These days kings are generally just figureheads, but in the olden days, they were powerful leaders with absolute authority.
At a coronation, the people gathered, and a crown was placed on the monarch’s head, symbolizing the people’s acceptance of the king as their ruler.
There were no elections. Generally the monarchy was transmitted from one generation to the next. Kings died, but the monarchy lived on, as the heir who was next in line assumed the role. And the people usually didn’t have a say.
G-d’s monarchy, however, is different. In the daily ‘Maariv’ (nightime) prayers, we say, “His Kingdom was willingly accepted.” The Jewish nation had just witnessed tremendous miracles, as G-d had taken them out of Egypt, split the sea, and drowned their adversaries. Out of tremendous gratitude and awe, the people proclaimed: “May G-d rule as King forever!” (Exodus 15; 18)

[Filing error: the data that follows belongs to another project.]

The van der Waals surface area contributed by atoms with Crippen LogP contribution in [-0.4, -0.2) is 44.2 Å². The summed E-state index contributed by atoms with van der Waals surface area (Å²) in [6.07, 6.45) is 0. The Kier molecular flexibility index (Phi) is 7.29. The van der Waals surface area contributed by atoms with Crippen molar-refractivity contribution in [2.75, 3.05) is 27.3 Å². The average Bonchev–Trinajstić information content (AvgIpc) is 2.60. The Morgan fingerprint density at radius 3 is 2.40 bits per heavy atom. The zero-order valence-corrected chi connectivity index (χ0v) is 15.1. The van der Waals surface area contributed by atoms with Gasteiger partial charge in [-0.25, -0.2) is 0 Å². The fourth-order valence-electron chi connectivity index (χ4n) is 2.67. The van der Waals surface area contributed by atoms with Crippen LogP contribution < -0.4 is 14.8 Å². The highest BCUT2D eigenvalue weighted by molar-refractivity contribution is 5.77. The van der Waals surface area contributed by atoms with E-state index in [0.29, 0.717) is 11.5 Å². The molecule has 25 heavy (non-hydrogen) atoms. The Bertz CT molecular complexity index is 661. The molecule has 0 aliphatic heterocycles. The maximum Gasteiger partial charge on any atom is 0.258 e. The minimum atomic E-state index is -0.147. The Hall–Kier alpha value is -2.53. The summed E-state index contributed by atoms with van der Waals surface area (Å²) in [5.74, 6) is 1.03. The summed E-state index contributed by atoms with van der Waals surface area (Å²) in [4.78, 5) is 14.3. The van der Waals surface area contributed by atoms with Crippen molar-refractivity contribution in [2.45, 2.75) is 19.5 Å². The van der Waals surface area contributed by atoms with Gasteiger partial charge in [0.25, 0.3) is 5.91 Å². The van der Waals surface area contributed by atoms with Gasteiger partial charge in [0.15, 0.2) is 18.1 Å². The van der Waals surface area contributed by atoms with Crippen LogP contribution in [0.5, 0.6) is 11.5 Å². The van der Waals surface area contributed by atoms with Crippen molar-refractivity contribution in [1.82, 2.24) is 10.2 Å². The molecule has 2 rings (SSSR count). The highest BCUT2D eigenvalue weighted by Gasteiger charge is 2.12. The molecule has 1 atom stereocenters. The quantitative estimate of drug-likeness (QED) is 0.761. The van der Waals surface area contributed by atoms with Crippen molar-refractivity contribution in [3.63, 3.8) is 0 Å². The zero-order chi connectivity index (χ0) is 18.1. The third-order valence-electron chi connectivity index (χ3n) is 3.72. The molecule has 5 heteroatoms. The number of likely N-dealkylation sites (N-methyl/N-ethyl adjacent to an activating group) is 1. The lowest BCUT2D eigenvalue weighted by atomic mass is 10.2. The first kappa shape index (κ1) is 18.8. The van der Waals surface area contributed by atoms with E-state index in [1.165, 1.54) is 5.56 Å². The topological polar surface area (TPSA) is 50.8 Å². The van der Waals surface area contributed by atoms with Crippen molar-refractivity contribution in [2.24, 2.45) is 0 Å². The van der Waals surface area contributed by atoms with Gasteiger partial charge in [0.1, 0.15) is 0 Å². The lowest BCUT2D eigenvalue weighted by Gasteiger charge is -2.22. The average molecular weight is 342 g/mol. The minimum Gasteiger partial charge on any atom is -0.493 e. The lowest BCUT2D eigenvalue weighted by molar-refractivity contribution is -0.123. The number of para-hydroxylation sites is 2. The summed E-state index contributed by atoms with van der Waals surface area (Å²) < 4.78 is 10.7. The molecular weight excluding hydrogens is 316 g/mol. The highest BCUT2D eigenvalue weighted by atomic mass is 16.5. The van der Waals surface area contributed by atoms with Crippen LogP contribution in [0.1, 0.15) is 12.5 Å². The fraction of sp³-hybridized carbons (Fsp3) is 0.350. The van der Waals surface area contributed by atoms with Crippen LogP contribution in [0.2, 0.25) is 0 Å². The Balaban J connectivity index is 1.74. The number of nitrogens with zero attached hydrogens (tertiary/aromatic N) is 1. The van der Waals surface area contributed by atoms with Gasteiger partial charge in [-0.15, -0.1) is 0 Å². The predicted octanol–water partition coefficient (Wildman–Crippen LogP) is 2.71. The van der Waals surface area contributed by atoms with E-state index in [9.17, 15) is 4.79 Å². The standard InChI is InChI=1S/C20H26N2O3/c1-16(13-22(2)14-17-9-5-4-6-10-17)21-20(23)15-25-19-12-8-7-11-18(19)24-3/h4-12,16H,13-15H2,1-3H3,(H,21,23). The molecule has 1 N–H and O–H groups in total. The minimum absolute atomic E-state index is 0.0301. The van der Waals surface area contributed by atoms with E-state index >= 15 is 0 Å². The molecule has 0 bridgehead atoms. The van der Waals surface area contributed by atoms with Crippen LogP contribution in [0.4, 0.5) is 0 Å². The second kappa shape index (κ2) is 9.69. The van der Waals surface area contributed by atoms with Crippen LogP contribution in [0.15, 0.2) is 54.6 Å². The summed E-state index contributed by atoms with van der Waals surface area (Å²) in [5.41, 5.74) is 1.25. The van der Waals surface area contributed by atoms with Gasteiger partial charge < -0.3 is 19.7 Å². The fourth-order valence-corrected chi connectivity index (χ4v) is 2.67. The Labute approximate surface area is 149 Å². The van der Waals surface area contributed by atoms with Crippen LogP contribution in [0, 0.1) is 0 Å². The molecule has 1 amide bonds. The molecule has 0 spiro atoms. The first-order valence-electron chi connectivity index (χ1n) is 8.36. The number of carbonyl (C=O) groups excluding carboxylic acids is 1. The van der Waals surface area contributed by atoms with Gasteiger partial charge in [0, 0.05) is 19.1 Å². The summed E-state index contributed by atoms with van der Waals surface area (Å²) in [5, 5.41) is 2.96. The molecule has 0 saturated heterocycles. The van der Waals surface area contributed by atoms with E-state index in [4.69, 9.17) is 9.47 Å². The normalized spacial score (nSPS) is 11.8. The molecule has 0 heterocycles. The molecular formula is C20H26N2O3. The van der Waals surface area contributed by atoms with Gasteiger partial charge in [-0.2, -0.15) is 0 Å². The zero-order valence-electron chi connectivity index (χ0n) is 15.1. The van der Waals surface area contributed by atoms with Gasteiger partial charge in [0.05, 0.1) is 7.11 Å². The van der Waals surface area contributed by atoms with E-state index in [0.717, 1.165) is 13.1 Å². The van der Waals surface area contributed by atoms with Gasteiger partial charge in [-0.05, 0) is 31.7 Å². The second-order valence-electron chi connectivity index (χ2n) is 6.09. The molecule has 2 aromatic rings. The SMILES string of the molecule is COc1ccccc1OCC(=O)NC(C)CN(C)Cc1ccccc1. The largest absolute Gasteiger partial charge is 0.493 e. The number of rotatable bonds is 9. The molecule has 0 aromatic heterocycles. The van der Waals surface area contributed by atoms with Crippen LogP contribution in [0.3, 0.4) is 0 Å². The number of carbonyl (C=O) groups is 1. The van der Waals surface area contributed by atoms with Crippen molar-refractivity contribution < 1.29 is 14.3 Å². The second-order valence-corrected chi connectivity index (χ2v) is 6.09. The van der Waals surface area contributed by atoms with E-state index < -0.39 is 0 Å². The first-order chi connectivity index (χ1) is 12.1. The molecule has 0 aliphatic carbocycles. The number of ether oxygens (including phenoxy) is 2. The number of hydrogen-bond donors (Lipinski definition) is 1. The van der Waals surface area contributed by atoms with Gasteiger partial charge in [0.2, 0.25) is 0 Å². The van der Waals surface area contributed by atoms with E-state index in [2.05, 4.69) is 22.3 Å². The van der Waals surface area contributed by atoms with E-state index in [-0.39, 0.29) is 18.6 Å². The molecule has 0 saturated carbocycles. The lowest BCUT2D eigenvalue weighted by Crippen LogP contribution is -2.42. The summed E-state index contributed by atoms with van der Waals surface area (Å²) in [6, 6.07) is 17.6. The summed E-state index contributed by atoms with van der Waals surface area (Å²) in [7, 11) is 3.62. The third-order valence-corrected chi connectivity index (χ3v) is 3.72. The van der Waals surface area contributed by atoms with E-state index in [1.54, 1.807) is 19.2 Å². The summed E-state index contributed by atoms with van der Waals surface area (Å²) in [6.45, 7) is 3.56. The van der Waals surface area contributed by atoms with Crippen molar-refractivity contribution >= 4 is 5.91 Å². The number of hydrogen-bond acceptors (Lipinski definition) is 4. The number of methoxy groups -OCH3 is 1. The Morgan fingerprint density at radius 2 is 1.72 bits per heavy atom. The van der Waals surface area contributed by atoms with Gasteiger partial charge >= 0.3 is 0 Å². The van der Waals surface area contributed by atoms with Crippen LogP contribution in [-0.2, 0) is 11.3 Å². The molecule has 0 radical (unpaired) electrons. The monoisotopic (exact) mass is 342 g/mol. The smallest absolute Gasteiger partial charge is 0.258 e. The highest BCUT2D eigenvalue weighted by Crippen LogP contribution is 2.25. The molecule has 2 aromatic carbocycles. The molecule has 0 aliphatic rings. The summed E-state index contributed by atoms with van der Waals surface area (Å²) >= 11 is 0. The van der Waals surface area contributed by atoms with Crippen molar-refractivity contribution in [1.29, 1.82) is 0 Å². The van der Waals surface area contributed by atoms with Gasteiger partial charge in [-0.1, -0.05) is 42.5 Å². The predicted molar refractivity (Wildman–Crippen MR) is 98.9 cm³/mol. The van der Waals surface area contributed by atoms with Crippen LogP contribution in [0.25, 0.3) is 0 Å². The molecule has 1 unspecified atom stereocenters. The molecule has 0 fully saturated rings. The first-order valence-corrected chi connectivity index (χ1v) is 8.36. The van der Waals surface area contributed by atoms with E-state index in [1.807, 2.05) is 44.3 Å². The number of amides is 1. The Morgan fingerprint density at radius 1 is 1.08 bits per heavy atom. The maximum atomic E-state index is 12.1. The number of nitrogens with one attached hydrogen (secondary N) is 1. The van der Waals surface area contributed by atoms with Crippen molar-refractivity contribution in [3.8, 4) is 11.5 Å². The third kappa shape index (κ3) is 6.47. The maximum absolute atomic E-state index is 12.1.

But it didn’t stop there. Each year, on Rosh Hashana (the Jewish New Year), we again accept and proclaim G-d as our King. As the Talmud states (Rosh Hashana 16a), that G-d says, “Recite before Me verses of kingship, so that you accept Me as your King.”
And it doesn’t stop there. Eventually the entire world will accept G-d as their King. At the end of the daily prayers, three times a day, we express our hope that very soon G-d will “establish His Kingship in the world,” and “G-d will be King over the whole world; on that day, G-d will be One, and His Name will be One.” (Zecharaiah 14; 9)
Rosh Hashana, 5,784 (years since the world’s creation), is about a month away. The coronation of the King of kings approaches. May we very soon see the day, when all nations accept G-d as their King.